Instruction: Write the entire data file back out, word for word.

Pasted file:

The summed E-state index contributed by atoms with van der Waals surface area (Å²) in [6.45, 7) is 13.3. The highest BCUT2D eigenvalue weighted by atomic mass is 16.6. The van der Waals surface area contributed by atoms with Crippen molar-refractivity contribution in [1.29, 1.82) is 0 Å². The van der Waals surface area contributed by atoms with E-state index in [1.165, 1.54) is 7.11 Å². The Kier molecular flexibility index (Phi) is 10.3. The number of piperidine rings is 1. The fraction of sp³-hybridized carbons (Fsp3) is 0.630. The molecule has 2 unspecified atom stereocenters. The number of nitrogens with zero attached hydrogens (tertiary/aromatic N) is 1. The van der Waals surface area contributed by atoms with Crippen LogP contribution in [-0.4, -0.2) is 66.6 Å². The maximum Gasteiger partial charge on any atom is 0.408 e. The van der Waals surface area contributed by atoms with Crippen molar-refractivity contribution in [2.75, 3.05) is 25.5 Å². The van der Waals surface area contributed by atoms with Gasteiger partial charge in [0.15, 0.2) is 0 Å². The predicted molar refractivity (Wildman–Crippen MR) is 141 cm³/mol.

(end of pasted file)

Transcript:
The summed E-state index contributed by atoms with van der Waals surface area (Å²) in [6.45, 7) is 13.3. The highest BCUT2D eigenvalue weighted by atomic mass is 16.6. The van der Waals surface area contributed by atoms with Crippen molar-refractivity contribution in [1.29, 1.82) is 0 Å². The van der Waals surface area contributed by atoms with E-state index in [1.165, 1.54) is 7.11 Å². The Kier molecular flexibility index (Phi) is 10.3. The number of piperidine rings is 1. The fraction of sp³-hybridized carbons (Fsp3) is 0.630. The molecule has 2 unspecified atom stereocenters. The number of nitrogens with zero attached hydrogens (tertiary/aromatic N) is 1. The van der Waals surface area contributed by atoms with Crippen LogP contribution in [-0.4, -0.2) is 66.6 Å². The maximum Gasteiger partial charge on any atom is 0.408 e. The van der Waals surface area contributed by atoms with Crippen molar-refractivity contribution in [2.75, 3.05) is 25.5 Å². The van der Waals surface area contributed by atoms with Gasteiger partial charge in [0.15, 0.2) is 0 Å². The predicted molar refractivity (Wildman–Crippen MR) is 141 cm³/mol.